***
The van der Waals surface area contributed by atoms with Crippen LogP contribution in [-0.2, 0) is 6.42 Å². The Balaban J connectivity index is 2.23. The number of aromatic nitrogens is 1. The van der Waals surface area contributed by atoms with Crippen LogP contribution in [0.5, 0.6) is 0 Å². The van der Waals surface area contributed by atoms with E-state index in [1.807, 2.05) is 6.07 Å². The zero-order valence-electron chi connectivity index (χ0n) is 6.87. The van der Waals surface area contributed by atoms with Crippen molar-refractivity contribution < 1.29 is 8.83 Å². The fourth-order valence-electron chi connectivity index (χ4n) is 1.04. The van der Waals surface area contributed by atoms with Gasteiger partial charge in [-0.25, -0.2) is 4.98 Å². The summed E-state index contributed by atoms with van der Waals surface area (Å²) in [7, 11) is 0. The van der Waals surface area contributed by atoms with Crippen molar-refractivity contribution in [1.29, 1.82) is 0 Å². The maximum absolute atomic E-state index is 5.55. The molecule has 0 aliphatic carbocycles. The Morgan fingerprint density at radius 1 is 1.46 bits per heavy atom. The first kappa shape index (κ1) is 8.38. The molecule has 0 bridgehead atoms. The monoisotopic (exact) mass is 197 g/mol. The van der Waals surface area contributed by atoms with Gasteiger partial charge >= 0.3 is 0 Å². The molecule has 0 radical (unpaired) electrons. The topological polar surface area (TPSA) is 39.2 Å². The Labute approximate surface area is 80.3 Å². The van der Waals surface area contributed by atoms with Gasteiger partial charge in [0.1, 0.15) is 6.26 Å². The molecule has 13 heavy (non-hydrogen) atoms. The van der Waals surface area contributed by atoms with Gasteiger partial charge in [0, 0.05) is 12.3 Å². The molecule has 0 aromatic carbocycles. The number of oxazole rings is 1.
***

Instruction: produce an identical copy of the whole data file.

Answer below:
The van der Waals surface area contributed by atoms with Crippen LogP contribution in [-0.2, 0) is 6.42 Å². The Balaban J connectivity index is 2.23. The number of aromatic nitrogens is 1. The van der Waals surface area contributed by atoms with Crippen LogP contribution in [0.5, 0.6) is 0 Å². The van der Waals surface area contributed by atoms with E-state index in [1.807, 2.05) is 6.07 Å². The zero-order valence-electron chi connectivity index (χ0n) is 6.87. The van der Waals surface area contributed by atoms with Crippen molar-refractivity contribution < 1.29 is 8.83 Å². The fourth-order valence-electron chi connectivity index (χ4n) is 1.04. The van der Waals surface area contributed by atoms with Gasteiger partial charge in [-0.25, -0.2) is 4.98 Å². The summed E-state index contributed by atoms with van der Waals surface area (Å²) in [7, 11) is 0. The van der Waals surface area contributed by atoms with Crippen molar-refractivity contribution in [1.29, 1.82) is 0 Å². The maximum absolute atomic E-state index is 5.55. The molecule has 0 aliphatic carbocycles. The Morgan fingerprint density at radius 1 is 1.46 bits per heavy atom. The first kappa shape index (κ1) is 8.38. The molecule has 0 bridgehead atoms. The monoisotopic (exact) mass is 197 g/mol. The van der Waals surface area contributed by atoms with Gasteiger partial charge >= 0.3 is 0 Å². The molecule has 0 radical (unpaired) electrons. The topological polar surface area (TPSA) is 39.2 Å². The Labute approximate surface area is 80.3 Å². The van der Waals surface area contributed by atoms with Gasteiger partial charge in [0.1, 0.15) is 6.26 Å². The molecule has 13 heavy (non-hydrogen) atoms. The van der Waals surface area contributed by atoms with Gasteiger partial charge in [0, 0.05) is 12.3 Å². The molecule has 0 aromatic carbocycles. The number of oxazole rings is 1.